Brand-New 19th Century Atheists

A reader of Andrew Sullivan’s blog writes:

“Finally, one of the most galling things to me about the modern internet atheists is that in my experience, while they talk a big game about Science and Rationality and Learning, they can be remarkably intellectually unsophisticated.  John Gray hit the nail on the head so hard he blew it apart, I think, when he outlined how the framework behind most of the “New Atheists” is really just a crude mix of vulgar 19th century-quality positivism with some reflexive materialism and shallow humanism thrown in.  They ignore a century of rigorous, lively philosophical debate and criticism on ontology and epistemology, preferring instead the staid certainty of Victorian science.  I don’t mind having my beliefs criticized, but if you can’t at least discuss anything pertaining to the topic since before the Nietzschian turn, go away.”

One of the things that strikes me about this quote is that the seminal event in Western history for ushering the 20th Century – at least in the West – was World War I. If the Nietzschian turn did something to 19th Century humanist and/or rationalist beliefs in the academy, WWI surely impacted the popular social imagination. The war can be pointed to as one of the great destroyers of religious belief in Europe (religious practice actually was on the rise in England in the latter part of the 19th Century – yes in the wake of Darwin). Yet at the same time, such a catastrophic war surely undermined the Victorian faith in reason (and reason as best instantiated in the European races).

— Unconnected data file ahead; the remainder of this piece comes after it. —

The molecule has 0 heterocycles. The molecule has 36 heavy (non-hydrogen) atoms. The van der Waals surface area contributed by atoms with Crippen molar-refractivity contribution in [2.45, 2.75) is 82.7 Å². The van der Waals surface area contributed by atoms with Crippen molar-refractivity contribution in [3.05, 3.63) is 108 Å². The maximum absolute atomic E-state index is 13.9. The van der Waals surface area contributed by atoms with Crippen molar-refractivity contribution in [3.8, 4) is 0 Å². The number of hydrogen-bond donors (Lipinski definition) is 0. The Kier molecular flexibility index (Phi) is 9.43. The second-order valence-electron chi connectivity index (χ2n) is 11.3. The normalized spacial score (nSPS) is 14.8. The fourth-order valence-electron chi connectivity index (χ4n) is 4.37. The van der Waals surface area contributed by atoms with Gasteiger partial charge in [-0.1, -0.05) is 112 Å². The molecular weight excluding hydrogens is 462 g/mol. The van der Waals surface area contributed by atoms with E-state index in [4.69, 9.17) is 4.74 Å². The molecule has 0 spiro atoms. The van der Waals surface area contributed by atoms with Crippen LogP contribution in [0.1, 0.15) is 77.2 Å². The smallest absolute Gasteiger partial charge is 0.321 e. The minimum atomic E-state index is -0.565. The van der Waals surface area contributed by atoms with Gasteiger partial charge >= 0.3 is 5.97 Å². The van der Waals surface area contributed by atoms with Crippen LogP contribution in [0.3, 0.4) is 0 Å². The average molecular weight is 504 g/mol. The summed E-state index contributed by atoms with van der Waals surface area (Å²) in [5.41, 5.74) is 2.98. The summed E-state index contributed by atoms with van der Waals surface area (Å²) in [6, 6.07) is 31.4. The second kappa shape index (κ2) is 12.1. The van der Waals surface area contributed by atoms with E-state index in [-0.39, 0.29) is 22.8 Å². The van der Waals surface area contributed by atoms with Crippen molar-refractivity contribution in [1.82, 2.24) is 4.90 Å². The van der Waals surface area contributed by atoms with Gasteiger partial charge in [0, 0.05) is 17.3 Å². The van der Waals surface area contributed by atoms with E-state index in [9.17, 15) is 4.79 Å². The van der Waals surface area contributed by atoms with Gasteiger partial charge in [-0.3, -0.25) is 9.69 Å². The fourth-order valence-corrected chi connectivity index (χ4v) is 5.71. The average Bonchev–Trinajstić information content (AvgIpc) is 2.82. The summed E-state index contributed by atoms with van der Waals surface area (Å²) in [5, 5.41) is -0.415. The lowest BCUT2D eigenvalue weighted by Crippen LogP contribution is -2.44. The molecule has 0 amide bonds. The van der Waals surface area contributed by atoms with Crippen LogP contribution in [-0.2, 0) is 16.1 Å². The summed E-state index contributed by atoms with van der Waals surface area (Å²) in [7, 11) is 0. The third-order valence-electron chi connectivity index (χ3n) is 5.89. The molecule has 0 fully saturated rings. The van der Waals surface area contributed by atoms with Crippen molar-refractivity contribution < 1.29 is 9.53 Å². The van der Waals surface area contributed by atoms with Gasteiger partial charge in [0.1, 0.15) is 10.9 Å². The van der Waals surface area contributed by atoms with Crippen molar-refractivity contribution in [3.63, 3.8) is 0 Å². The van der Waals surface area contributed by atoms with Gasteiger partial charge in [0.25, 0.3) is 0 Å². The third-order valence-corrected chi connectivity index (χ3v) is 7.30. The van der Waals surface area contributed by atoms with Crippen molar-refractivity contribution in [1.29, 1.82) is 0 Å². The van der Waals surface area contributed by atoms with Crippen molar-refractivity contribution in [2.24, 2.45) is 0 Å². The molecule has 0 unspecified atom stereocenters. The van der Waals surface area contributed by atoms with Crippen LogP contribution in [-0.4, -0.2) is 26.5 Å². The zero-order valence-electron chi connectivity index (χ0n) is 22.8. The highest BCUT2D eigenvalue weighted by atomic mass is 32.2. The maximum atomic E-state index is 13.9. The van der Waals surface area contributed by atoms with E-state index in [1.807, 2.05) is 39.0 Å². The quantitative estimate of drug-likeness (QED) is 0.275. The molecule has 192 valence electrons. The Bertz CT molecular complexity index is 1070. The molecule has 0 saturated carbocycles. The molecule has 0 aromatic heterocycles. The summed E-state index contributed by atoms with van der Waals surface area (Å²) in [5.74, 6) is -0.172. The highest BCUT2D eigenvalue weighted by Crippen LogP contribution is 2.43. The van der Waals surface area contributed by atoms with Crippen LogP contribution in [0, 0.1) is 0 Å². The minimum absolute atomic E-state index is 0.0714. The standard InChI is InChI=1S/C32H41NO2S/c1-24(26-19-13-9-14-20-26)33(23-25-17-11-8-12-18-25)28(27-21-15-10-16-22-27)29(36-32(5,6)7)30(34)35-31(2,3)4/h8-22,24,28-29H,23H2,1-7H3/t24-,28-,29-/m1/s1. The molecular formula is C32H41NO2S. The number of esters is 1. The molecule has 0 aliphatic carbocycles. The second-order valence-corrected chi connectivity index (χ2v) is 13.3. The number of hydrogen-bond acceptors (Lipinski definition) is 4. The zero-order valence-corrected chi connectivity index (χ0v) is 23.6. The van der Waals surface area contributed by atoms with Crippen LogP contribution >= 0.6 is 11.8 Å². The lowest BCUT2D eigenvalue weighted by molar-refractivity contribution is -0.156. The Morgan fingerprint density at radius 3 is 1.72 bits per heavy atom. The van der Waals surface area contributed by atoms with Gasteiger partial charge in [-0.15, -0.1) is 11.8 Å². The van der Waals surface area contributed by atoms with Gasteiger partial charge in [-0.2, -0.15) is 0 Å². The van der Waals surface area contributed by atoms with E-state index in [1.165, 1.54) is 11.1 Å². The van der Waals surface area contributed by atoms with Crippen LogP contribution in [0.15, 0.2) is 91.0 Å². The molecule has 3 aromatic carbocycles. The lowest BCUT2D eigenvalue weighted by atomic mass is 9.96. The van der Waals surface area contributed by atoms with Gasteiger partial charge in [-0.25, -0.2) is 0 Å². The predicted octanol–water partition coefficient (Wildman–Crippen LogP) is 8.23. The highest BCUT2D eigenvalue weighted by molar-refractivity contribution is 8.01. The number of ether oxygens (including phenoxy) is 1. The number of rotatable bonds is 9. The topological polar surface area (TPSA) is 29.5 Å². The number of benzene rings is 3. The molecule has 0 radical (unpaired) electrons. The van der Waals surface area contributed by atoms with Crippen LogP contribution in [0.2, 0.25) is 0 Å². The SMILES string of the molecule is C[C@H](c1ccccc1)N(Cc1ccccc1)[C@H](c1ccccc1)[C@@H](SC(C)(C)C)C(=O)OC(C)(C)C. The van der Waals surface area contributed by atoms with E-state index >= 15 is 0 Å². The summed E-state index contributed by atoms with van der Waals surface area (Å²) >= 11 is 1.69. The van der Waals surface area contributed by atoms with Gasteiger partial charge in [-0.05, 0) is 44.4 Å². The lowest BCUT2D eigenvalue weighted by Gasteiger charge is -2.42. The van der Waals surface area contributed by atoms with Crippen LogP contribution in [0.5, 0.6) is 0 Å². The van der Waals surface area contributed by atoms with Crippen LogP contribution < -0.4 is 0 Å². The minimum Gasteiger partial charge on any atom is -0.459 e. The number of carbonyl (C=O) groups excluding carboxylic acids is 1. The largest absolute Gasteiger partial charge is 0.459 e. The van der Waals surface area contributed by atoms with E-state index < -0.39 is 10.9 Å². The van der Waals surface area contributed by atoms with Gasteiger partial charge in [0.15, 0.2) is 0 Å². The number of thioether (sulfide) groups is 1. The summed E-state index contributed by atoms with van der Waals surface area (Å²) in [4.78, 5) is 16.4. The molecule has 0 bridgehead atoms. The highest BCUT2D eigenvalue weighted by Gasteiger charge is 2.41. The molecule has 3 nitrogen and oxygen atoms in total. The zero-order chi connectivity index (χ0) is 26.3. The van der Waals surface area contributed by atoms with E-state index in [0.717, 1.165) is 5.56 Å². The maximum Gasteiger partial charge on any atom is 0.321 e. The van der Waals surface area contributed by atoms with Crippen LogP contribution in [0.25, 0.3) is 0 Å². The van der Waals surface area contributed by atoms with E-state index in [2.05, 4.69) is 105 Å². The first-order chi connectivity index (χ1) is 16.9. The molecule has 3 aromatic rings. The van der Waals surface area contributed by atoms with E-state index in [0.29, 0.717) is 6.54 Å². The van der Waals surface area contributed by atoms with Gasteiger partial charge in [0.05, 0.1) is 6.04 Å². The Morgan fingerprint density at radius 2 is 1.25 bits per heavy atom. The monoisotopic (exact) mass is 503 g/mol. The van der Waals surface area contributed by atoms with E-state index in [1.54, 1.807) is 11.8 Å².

If religion had motivated people to die for God and King, surely reason and science had made the dying that much nastier through the innovations of gas, flame-throwers, bomber aircraft, bigger artillery and the like. I would submit that WWI offered an equal rebuke to European notions of religion and science, indeed a rebuke to all myths of Europe as someone superior to the rest of humanity.

The utopian promises held out by the New Atheists that the world can be greatly improved through the abandonment of religion and the taking up of reason and science sounds as enticing as any utopia. But like other earthly attempts at utopia, the historical record has not been pleasant. I can’t believe in the utopia of the New Atheists. Why? To borrow Bertrand Russell’s famous reply to God, not enough evidence!